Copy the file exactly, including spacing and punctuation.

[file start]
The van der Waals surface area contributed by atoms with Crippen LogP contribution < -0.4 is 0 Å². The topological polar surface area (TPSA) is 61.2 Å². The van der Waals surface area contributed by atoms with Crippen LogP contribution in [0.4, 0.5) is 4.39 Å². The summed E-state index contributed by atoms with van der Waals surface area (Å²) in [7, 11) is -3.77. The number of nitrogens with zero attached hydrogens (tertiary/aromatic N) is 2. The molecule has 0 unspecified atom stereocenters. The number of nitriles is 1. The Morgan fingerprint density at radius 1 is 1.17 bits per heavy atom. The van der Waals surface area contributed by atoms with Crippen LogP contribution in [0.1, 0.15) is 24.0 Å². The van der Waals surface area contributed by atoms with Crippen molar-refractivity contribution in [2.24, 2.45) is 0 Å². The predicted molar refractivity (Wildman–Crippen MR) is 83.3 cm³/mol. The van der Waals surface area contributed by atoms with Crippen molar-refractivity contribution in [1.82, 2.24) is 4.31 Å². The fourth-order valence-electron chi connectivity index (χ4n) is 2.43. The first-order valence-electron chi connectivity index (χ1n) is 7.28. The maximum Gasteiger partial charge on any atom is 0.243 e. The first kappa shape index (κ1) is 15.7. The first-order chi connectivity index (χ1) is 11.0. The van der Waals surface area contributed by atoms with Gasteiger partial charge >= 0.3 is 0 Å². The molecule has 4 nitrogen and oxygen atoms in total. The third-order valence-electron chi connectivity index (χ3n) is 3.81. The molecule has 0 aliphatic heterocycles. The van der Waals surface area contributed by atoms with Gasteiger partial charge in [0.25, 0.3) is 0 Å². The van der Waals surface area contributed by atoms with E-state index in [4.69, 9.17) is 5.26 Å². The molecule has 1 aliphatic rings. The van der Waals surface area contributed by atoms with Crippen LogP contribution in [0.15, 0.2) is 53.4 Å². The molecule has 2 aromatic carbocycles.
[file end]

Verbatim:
The van der Waals surface area contributed by atoms with Crippen LogP contribution < -0.4 is 0 Å². The topological polar surface area (TPSA) is 61.2 Å². The van der Waals surface area contributed by atoms with Crippen LogP contribution in [0.4, 0.5) is 4.39 Å². The summed E-state index contributed by atoms with van der Waals surface area (Å²) in [7, 11) is -3.77. The number of nitrogens with zero attached hydrogens (tertiary/aromatic N) is 2. The molecule has 0 unspecified atom stereocenters. The number of nitriles is 1. The Morgan fingerprint density at radius 1 is 1.17 bits per heavy atom. The van der Waals surface area contributed by atoms with Crippen LogP contribution in [0.1, 0.15) is 24.0 Å². The van der Waals surface area contributed by atoms with Crippen molar-refractivity contribution in [2.24, 2.45) is 0 Å². The predicted molar refractivity (Wildman–Crippen MR) is 83.3 cm³/mol. The van der Waals surface area contributed by atoms with Crippen molar-refractivity contribution in [1.82, 2.24) is 4.31 Å². The fourth-order valence-electron chi connectivity index (χ4n) is 2.43. The first-order valence-electron chi connectivity index (χ1n) is 7.28. The maximum Gasteiger partial charge on any atom is 0.243 e. The first kappa shape index (κ1) is 15.7. The first-order chi connectivity index (χ1) is 11.0. The van der Waals surface area contributed by atoms with Gasteiger partial charge >= 0.3 is 0 Å². The molecule has 4 nitrogen and oxygen atoms in total. The third-order valence-electron chi connectivity index (χ3n) is 3.81. The molecule has 0 aliphatic heterocycles. The van der Waals surface area contributed by atoms with Gasteiger partial charge in [0.25, 0.3) is 0 Å². The van der Waals surface area contributed by atoms with E-state index in [4.69, 9.17) is 5.26 Å². The molecule has 1 aliphatic rings. The van der Waals surface area contributed by atoms with Crippen LogP contribution in [0.15, 0.2) is 53.4 Å². The molecule has 2 aromatic carbocycles.